Driving down the roads that led to my apartment, I had to pass by the "projects" (aka. ghetto). To be honest, they were quite literally next door. I can't tell you how many times I saw people who supposedly couldn't afford the subsidized housing (at times, no more than $5 to $10 a month) and yet they were wearing designer clothes. Their kids wore sneaker that retailed for $100 - $200 a pair, and some of the men were wearing those ugly sweaters that Bill Cosby used to wear (the ones that were several hundred dollars a piece).

It was sickening. My money was paying for these people to get food and shelter, and yet they were buying items I couldn't even dream to afford at the time. They were the same people that complained if they had to cook at home, or eat beans instead of shrimp and crabs.

I'm not saying I don't believe some people need assistance. I know there are a lot of people who do. I am saying that it bothers me when people work the system and then complain when those who are paying for their lifestyles get upset. The whole mentality of "you shouldn't tell me what I can or can't buy; what's in my cart is my business" is bullshit if you are on foodstamps or getting government aid.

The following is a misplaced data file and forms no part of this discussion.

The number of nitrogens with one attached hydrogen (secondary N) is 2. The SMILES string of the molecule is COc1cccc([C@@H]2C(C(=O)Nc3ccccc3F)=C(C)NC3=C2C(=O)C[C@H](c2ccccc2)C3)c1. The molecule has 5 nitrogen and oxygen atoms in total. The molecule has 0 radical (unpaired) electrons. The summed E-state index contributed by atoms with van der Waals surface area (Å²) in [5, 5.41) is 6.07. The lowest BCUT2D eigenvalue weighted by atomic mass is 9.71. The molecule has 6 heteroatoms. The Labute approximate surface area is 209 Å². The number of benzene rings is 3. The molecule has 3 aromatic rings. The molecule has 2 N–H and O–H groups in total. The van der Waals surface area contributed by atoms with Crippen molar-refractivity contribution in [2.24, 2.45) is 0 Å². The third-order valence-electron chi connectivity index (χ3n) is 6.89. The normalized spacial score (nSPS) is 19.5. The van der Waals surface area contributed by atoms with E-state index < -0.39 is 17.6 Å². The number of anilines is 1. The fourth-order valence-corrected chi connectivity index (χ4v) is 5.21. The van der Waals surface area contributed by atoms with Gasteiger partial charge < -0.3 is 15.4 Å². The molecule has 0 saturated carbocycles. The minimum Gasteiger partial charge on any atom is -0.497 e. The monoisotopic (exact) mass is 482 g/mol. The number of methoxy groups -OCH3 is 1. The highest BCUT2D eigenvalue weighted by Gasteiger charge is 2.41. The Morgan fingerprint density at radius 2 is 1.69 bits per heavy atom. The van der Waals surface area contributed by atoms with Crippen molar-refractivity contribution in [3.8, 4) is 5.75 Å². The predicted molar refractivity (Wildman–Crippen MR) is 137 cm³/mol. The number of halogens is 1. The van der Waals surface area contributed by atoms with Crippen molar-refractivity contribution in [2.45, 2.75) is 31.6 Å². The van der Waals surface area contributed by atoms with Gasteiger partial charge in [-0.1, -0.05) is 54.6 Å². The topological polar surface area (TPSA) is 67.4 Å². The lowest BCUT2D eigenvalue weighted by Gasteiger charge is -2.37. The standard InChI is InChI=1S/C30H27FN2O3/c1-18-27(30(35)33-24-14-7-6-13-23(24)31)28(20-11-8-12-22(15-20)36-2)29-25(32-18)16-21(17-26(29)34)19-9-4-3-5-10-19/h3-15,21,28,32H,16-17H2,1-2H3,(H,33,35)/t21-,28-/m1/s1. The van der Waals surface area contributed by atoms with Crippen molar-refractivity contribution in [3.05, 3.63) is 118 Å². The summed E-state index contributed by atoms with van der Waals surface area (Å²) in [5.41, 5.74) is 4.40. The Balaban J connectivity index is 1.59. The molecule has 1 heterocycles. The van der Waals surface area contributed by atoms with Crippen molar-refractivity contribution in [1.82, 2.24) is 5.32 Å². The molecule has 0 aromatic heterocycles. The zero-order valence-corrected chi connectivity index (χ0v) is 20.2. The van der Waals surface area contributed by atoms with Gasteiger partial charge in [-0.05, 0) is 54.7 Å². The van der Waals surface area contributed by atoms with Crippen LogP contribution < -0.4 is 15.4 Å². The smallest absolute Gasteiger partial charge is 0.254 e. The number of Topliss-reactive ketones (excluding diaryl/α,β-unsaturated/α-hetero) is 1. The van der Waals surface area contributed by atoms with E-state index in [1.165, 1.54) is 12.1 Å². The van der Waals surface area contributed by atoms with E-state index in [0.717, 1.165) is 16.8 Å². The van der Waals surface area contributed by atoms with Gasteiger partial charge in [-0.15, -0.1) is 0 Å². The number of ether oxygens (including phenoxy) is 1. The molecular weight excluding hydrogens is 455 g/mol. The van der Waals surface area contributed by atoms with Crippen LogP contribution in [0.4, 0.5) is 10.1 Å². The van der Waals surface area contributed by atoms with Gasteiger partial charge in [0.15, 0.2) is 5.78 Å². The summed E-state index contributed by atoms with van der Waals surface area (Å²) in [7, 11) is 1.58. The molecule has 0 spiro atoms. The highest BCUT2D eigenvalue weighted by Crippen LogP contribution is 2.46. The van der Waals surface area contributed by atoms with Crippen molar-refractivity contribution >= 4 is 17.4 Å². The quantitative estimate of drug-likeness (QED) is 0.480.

I don't necessarily agree or disagree with proposed changes to the foodstamp system. I do acknowledge that there are many people who live on far less than what they could get from the government, and they do this by being careful with their money.

My thought is that the foodstamp system does need to be a bit more strict in some ways when it comes to what people are allowed to buy. No, this is not a loss of personal rights. The misuse of foodstamps is a slap in the face of the people who end up paying for them. There are not enough restrictions. One such example, a person on foodstamps can buy filet mignon or cheaper ground hamburger meat... the government doesn't put a limitation on there saying that you can't choose the more expensive item. Junk foods and such are also equally acceptable, after all a bag of chips is just a bunch of potato slices, right? Wrong!